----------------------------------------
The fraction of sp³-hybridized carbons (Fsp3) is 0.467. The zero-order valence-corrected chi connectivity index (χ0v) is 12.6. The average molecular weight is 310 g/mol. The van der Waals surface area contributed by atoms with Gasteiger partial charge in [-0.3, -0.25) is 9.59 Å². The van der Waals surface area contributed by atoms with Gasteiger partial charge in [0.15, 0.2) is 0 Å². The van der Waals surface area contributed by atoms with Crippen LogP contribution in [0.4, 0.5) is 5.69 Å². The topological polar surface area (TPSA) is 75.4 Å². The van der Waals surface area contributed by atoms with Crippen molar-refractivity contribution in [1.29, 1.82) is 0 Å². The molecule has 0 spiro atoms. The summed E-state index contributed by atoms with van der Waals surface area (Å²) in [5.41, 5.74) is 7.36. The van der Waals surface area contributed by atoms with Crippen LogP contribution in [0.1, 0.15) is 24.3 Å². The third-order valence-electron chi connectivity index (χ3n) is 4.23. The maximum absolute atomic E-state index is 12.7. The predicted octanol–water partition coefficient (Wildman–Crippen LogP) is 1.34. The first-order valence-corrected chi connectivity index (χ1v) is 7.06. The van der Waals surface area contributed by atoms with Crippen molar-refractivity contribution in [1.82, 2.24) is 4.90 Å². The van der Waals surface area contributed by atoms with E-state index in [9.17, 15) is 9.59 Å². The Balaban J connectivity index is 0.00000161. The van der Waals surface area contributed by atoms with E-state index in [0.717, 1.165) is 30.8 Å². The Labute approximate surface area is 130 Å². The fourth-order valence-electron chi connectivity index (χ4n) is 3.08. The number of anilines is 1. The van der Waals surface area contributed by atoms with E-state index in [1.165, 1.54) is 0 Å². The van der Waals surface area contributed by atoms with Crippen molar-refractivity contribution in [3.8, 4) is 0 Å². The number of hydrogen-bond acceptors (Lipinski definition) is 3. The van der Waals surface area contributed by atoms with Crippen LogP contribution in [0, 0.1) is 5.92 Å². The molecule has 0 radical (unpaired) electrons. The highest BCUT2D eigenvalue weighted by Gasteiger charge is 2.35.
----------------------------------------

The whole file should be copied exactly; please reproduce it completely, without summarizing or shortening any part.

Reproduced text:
The fraction of sp³-hybridized carbons (Fsp3) is 0.467. The zero-order valence-corrected chi connectivity index (χ0v) is 12.6. The average molecular weight is 310 g/mol. The van der Waals surface area contributed by atoms with Gasteiger partial charge in [-0.3, -0.25) is 9.59 Å². The van der Waals surface area contributed by atoms with Gasteiger partial charge in [0.15, 0.2) is 0 Å². The van der Waals surface area contributed by atoms with Crippen LogP contribution in [0.4, 0.5) is 5.69 Å². The topological polar surface area (TPSA) is 75.4 Å². The van der Waals surface area contributed by atoms with Crippen molar-refractivity contribution in [1.29, 1.82) is 0 Å². The molecule has 0 spiro atoms. The summed E-state index contributed by atoms with van der Waals surface area (Å²) in [5.41, 5.74) is 7.36. The van der Waals surface area contributed by atoms with Crippen LogP contribution in [0.1, 0.15) is 24.3 Å². The third-order valence-electron chi connectivity index (χ3n) is 4.23. The maximum absolute atomic E-state index is 12.7. The predicted octanol–water partition coefficient (Wildman–Crippen LogP) is 1.34. The first-order valence-corrected chi connectivity index (χ1v) is 7.06. The van der Waals surface area contributed by atoms with Crippen molar-refractivity contribution in [1.82, 2.24) is 4.90 Å². The van der Waals surface area contributed by atoms with E-state index in [9.17, 15) is 9.59 Å². The Balaban J connectivity index is 0.00000161. The van der Waals surface area contributed by atoms with E-state index in [0.717, 1.165) is 30.8 Å². The Labute approximate surface area is 130 Å². The fourth-order valence-electron chi connectivity index (χ4n) is 3.08. The number of anilines is 1. The van der Waals surface area contributed by atoms with E-state index in [1.165, 1.54) is 0 Å². The van der Waals surface area contributed by atoms with Crippen molar-refractivity contribution in [3.8, 4) is 0 Å². The number of hydrogen-bond acceptors (Lipinski definition) is 3. The van der Waals surface area contributed by atoms with Crippen LogP contribution in [0, 0.1) is 5.92 Å². The molecule has 0 radical (unpaired) electrons. The highest BCUT2D eigenvalue weighted by Gasteiger charge is 2.35.